As much as we’d like you to read this, we’re sorry that you landed on this page as it might be reflecting an agonizing period in your life. A parent is never prepared to see their child go before them and when it happens, we can never make sense of it. We can try to imagine the parent’s pain, but we won’t be able to; it is too deep and far beyond.
But it doesn’t have to be bleak throughout. There is so much that you can do for yourself and your loved ones around you to help you move on with your life after the loss of a baby.
Infant loss could be from a stillbirth, a sudden death for any number of reasons, or perhaps the baby could not be saved from any complications at birth. We know that intense grief after losing a baby can cause overwhelming, and frightening emotional and physical reactions.
Despite all of this, you can piece your life back together again and hopefully this brief read will help you.
There will always be people around wanting to help you. Help comes in many different forms, be it the hugs and comfort from those closest to you, to a neighbor cooking you a meal, to professional help from doctors. Seek out face-to-face support from people who care about you.
Take care of your physical self
You probably don’t feel like eating or drinking, and experiencing disturbed sleep. You can combat stress and fatigue by getting enough sleep, eating right, and exercising. Routine can bring on comfort so get back to the activities that bring you relaxation.
Hold a memorial
Some of your friends might not have even seen the baby yet. Tell them about him or her by holding a memorial. Depending on your beliefs, some babies might be buried after death, others cremated. If you choose cremation, a keepsake urn to honor your baby could be used to keep the ashes. Keepsake Urns hold a small portion of one’s ashes and are meant for sharing or keeping near you to remember a loved one. It is common for each surviving family member to receive a keepsake urn.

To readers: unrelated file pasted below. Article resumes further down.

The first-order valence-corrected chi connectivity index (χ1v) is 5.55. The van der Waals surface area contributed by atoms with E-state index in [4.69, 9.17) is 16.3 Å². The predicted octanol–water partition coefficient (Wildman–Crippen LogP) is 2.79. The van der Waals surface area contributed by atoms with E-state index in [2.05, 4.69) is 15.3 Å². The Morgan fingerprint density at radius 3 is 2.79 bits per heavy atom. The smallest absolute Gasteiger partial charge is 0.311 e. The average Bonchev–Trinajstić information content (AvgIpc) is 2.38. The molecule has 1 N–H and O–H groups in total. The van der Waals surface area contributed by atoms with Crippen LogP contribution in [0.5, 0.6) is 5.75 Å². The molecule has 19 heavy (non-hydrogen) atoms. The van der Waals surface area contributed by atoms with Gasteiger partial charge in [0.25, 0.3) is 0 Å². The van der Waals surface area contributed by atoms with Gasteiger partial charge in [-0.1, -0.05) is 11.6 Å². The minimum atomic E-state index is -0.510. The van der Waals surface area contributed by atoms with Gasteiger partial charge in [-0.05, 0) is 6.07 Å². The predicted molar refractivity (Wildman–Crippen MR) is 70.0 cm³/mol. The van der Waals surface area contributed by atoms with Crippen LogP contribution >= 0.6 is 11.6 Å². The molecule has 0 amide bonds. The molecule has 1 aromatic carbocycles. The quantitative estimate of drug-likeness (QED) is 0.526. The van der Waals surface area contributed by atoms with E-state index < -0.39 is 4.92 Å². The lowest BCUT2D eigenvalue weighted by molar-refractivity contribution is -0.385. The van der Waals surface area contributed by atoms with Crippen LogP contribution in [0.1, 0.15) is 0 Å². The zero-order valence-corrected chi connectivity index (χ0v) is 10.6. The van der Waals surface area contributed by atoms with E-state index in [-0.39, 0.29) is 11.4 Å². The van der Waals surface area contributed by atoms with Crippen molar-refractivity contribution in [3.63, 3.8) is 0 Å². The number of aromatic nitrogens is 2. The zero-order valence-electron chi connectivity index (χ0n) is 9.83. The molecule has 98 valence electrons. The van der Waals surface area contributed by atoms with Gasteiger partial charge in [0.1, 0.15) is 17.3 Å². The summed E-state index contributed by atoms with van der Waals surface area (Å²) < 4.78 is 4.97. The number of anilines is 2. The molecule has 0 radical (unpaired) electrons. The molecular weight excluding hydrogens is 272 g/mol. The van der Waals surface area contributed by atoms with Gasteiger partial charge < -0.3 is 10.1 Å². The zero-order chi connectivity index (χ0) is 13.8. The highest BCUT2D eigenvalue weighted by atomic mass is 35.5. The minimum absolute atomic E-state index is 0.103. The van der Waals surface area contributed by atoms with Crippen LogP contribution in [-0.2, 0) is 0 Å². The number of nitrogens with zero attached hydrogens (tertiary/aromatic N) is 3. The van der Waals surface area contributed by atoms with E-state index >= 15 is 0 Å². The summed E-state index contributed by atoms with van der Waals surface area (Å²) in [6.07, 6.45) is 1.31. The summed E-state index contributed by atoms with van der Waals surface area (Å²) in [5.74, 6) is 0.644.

Deal with your emotions
At some point, you will feel angry. Helpful outlets for anger could be crying, writing, talking or exercise. This and other difficult emotions become less intense as you begin to accept the loss and start taking steps to move forward. Focusing on the positive events and experiences in the relationship you had with your baby will help.
Overcome the guilt
Feelings of guilt may cause you to think you could have done more to prevent this. You could judge yourself as a parent, because parenthood means carrying the responsibility. It’s important to know that you are not powerful enough to invite death or prevent it. Feeling guilty is part of grief and is totally different than actually being guilty.
Everyone grieves; pain is inevitable and so is recovery. Sometimes writing down your feelings and talking to other parents going through the same challenge will help. There are plenty of forums and support groups that you can join. It’s a must-know that eventually, one day you will remember your child with more joy than pain. No matter how much it hurts, move through the pain, not away from it.